The exhibition featured over thirty drawings created by artists and designers living in the UK and internationally. The exhibition showcased a range of approaches to drawing, including note making, sketches, preparatory drawings and experimental works.

 

Drawing offers a fascinating insight into the creative process. At times, drawing can be necessary and exploratory in nature. At other times, it serves a more radical purpose and enables the producer to create a drastically different output than is usual.

 

The drawings reflect the breadth of an often overlooked art form and supports one of the aims of Knot Works, to bring attention to the work of contemporary artists and designers. Many of the drawings in the exhibition have never been publicly exhibited.

 

The exhibition included a new ‘pigment drawing’ created by French artist Élodie Huet, made using tape and pigment, the traces of the tape beautifully picked up by the delicate handling of pigment. Maddy Mathews’ drawing made using dense pencil marks is steeped in the intricacies of internet culture and memes. There are preparatory painted works like those made by Richard Jed Butler and Lucienne O’Mara which offer a glimpse into their creative process. And works by Elizabeth McCarten and Tim Patrick provide a direct link to the great historical masters of drawing. Together, the range of approaches to drawing featured in the exhibition demonstrates the potential, and inherently boundary pushing nature of drawing.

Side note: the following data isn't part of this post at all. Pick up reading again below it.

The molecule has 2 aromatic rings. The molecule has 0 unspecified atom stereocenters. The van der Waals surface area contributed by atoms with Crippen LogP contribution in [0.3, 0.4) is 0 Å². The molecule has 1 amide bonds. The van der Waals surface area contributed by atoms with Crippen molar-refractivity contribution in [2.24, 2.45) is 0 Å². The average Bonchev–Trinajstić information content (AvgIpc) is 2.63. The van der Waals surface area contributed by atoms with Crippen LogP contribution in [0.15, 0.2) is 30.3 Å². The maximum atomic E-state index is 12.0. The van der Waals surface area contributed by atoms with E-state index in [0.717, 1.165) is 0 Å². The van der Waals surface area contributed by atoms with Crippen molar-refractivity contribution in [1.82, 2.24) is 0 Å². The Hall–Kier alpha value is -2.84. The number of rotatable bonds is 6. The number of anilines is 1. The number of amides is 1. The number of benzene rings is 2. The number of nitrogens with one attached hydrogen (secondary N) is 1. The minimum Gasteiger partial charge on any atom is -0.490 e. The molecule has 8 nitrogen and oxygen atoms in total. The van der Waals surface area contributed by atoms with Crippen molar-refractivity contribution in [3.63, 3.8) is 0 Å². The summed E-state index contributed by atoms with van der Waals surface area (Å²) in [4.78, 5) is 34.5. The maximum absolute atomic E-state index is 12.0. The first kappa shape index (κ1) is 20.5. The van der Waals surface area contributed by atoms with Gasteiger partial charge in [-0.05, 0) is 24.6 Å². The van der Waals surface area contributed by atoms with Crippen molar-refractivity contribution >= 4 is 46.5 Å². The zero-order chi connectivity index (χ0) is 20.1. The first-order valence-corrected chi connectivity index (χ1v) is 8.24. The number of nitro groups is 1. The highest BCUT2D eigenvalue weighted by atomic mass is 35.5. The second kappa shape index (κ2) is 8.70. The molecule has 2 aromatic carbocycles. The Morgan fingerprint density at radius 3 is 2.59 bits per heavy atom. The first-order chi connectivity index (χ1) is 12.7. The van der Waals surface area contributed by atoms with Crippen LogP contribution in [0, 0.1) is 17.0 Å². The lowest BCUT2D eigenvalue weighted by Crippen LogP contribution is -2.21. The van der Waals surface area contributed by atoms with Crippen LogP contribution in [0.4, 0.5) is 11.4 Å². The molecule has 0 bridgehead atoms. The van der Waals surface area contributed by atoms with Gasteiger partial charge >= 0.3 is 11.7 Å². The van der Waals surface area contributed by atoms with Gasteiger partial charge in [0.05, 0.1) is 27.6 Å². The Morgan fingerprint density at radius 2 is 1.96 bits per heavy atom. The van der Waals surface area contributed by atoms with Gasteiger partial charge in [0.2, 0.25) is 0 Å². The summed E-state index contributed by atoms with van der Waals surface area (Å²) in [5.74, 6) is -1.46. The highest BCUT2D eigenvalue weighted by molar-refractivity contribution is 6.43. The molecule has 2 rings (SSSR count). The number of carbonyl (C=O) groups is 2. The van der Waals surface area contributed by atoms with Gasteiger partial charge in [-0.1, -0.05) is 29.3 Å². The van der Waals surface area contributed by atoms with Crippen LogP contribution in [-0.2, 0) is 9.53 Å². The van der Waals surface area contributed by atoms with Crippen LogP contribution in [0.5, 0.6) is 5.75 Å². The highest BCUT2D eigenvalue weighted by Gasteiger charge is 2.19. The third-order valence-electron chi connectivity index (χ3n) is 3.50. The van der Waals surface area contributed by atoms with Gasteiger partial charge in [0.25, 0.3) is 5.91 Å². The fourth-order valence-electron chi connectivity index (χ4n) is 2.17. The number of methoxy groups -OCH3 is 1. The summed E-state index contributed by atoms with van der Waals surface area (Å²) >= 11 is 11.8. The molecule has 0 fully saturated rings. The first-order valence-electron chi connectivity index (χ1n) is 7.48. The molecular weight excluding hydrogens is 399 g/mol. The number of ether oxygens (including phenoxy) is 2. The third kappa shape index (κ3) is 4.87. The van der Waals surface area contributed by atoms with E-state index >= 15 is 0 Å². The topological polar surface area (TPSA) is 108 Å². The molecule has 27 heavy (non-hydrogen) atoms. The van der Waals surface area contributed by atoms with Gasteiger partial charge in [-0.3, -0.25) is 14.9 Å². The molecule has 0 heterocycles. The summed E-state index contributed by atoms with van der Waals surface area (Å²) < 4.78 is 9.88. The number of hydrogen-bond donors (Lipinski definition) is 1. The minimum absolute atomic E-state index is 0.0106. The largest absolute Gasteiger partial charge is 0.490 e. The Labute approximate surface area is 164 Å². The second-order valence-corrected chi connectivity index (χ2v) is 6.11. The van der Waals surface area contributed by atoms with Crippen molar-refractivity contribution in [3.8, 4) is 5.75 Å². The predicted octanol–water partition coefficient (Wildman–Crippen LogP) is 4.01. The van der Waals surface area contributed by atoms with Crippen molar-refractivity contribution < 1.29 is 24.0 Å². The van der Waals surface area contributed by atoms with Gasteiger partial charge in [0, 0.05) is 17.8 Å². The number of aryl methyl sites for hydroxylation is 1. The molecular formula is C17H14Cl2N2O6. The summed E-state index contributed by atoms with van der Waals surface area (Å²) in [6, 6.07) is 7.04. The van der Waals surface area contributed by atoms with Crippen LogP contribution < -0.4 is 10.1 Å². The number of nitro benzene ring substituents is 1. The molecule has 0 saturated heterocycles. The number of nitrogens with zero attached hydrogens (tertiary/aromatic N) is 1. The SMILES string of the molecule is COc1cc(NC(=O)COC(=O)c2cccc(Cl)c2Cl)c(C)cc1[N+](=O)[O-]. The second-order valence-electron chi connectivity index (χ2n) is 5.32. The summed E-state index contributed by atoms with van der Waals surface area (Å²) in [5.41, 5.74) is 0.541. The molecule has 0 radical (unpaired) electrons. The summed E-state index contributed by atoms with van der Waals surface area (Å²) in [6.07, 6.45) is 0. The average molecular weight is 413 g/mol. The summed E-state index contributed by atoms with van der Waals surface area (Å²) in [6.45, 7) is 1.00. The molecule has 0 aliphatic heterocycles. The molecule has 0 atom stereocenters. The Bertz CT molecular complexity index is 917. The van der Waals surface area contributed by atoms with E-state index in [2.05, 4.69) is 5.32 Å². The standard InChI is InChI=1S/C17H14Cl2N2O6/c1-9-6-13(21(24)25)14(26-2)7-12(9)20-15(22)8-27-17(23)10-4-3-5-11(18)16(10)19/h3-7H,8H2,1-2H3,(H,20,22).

Knot Works Presents II Exhibitors
Knot Works: Presents

October 3rd - 31st 2021

Knot Works Presents I Exhibitors